year = "2004",
month = "3",
doi = "10.1197/jamia.M1471",
language = "English (US)",
volume = "11",
pages = "104--112",
journal = "Journal of the American Medical Informatics Association",
issn = "1067-5027",
publisher = "Oxford University Press",
number = "2",

}

TY - JOUR

T1 - Some Unintended Consequences of Information Technology in Health Care

T2 - The Nature of Patient Care Information System-related Errors

AU - Ash, Joan

AU - Berg, Marc

AU - Coiera, Enrico

PY - 2004/3

Y1 - 2004/3

N2 - Medical error reduction is an international issue, as is the implementation of patient care information systems (PCISs) as a potential means to achieving it. As researchers conducting separate studies in the United States, The Netherlands, and Australia, using similar qualitative methods to investigate implementing PCISs, the authors have encountered many instances in which PCIS applications seem to foster errors rather than reduce their likelihood. The authors describe the kinds of silent errors they have witnessed and, from their different social science perspectives (information science, sociology, and cognitive science), they interpret the nature of these errors. The errors fall into two main categories: those in the process of entering and retrieving information, and those in the communication and coordination process that the PCIS is supposed to support. The authors believe that with a heightened awareness of these issues, informaticians can educate, design systems, implement, and conduct research in such a way that they might be able to avoid the unintended consequences of these subtle silent errors.

AB - Medical error reduction is an international issue, as is the implementation of patient care information systems (PCISs) as a potential means to achieving it. As researchers conducting separate studies in the United States, The Netherlands, and Australia, using similar qualitative methods to investigate implementing PCISs, the authors have encountered many instances in which PCIS applications seem to foster errors rather than reduce their likelihood. The authors describe the kinds of silent errors they have witnessed and, from their different social science perspectives (information science, sociology, and cognitive science), they interpret the nature of these errors. The errors fall into two main categories: those in the process of entering and retrieving information, and those in the communication and coordination process that the PCIS is supposed to support. The authors believe that with a heightened awareness of these issues, informaticians can educate, design systems, implement, and conduct research in such a way that they might be able to avoid the unintended consequences of these subtle silent errors.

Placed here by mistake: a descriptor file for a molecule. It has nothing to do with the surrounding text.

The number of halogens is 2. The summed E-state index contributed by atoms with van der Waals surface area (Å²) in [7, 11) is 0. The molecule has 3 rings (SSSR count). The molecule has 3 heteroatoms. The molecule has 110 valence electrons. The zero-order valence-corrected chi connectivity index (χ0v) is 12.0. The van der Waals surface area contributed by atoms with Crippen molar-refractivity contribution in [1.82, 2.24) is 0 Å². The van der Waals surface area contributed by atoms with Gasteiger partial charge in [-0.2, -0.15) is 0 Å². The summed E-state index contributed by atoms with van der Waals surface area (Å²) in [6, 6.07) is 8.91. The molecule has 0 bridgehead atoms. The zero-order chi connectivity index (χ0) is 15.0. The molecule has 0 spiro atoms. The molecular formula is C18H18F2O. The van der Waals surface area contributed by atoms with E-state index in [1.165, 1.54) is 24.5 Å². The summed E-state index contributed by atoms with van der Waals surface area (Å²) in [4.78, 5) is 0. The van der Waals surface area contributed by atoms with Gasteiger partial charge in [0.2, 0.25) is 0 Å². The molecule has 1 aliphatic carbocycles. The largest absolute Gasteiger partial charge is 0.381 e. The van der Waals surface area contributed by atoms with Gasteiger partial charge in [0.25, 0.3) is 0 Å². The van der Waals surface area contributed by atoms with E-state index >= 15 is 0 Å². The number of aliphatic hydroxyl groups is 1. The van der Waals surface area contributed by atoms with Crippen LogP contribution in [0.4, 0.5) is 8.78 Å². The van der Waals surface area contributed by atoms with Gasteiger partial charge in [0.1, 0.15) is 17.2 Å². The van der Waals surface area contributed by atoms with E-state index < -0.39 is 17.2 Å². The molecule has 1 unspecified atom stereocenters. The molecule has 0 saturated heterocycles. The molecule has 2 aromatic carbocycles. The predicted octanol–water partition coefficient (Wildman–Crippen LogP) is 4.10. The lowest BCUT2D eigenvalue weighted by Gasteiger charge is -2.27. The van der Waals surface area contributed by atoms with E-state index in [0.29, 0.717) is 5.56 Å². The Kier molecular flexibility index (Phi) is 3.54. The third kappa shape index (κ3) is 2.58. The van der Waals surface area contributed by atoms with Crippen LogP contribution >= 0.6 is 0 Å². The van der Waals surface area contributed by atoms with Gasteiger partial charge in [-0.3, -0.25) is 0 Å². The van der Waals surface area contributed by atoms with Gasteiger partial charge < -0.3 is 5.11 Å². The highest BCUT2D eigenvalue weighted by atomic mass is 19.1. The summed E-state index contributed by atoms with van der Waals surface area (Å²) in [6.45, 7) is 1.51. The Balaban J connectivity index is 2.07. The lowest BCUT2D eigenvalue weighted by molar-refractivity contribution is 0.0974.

UR - http://www.scopus.com/inward/record.url?scp=1542327773&partnerID=8YFLogxK

UR - http://www.scopus.com/inward/citedby.url?scp=1542327773&partnerID=8YFLogxK

U2 - 10.1197/jamia.M1471

DO - 10.1197/jamia.M1471

M3 - Article

C2 - 14633936

AN - SCOPUS:1542327773

VL - 11

SP - 104

EP - 112

JO - Journal of the American Medical Informatics Association

JF - Journal of the American Medical Informatics Association

SN - 1067-5027

IS - 2

ER -